- Associated Press - Monday, June 30, 2014

LANSING, Mich. (AP) - Michigan’s plan to conduct criminal background checks on 60,000 workers hired to help disabled Medicaid recipients live in their homes will not lead every ex-felon to be disqualified as an aide, top state officials said Monday.

Gov. Rick Snyder’s administration said the U.S. government - which helps fund the state-federal Medicaid program - automatically excludes people from being independent-living workers only if they have been convicted of patient abuse or neglect, health care fraud, drug offenses or a Home Help Program-related crime.

The state will begin doing background checks by Oct. 1 at an unspecified cost and notify Medicaid recipients whose caretakers have a criminal history of any sort. The 67,000 patients could choose whether to stick with their caretakers or not.

“Michigan isn’t writing on a clean public policy slate in this area,” state Department of Human Services Maura Corrigan told reporters while joined by Department of Community Health Director James Haveman. “You’ve got a backdrop of federal law that we have to be consistent with.”

Asked if the state, though, could pass its own law prohibiting former felons convicted of violent crimes from being home-help aides, Corrigan said “that is the big $64 question” the Snyder administration will study this summer.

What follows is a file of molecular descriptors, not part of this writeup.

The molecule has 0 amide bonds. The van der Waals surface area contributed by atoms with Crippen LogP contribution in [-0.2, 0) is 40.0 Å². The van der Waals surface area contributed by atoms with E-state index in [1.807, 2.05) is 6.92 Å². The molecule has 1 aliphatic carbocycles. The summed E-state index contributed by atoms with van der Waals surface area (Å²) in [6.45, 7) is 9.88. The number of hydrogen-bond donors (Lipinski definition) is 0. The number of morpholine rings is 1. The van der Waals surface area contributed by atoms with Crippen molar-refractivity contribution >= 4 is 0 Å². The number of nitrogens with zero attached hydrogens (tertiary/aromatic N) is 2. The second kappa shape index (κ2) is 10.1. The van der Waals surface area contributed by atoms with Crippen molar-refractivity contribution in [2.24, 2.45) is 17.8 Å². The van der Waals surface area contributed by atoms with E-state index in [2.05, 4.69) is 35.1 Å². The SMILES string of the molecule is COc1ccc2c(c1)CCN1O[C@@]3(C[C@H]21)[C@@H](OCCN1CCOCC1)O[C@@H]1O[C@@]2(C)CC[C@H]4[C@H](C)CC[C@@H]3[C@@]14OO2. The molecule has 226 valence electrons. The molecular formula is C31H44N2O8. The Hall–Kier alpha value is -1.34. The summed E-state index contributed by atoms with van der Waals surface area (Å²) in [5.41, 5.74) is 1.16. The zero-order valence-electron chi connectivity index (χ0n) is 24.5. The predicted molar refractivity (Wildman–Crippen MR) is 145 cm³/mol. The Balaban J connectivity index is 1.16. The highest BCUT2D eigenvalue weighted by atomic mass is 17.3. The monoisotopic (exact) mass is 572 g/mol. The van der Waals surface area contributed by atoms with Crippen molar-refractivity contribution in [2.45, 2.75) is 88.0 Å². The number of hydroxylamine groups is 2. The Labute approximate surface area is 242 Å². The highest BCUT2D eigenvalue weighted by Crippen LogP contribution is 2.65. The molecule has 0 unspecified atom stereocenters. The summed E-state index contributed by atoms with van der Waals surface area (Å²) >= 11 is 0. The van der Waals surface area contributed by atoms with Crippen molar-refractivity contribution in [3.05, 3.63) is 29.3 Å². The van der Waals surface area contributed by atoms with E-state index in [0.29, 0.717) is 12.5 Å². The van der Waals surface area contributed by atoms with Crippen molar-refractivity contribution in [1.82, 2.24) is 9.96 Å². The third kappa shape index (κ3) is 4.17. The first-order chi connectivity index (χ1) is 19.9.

The media round table came nearly two weeks after a state audit found nearly 3,800 home-help aides with felony convictions. Corrigan on Monday cautioned that another audit will soon be released showing problems related to adult protective services.

“It will show again that we have work to do to improve our services to serve the adults who are in this program,” she said, saying she could not discuss the audit’s findings until it is released. “We have been laying the groundwork for changes.”

After the home-help audit’s release, Haveman said a background check policy would be enacted within a month, but now it will not be until October by the latest because of the time needed to approve new administrative rules, he said.

The audit identified 3,786, or 6 percent, of the state’s 60,000 independent-living aides with felony convictions: 572 convictions for violent crimes ranging from homicide to assault, 285 sex-related convictions, 1,148 convictions for financial crimes and 2,020 for drug-related offenses.

The state says it’s not uncommon for disabled Medicaid recipients who need assistance to eat and bathe to hire family members knowing of their criminal past.

The audit’s release has put a renewed spotlight on a 2012 decision by Snyder and Republican lawmakers to ensure union dues were no longer collected from certain home-help workers, which also led to the end of a voluntary registry of aides who had already undergone background checks. The law was a response to what conservative critics considered a stealth collection of union dues from Medicaid providers under former Gov. Jennifer Granholm.

Before the registry was disbanded, it had 933 approved workers, according to supporters.

“Taking away the registry was a huge mistake that opened the door to many of the problems cited in the audit of Michigan’s Home Help program,” said Marge Robinson, president of SEIU Healthcare Michigan.

Haveman countered that the background check policy being implemented to cover all independent-living aides will be on a scale of “no comparison” to the voluntary program that was ended.


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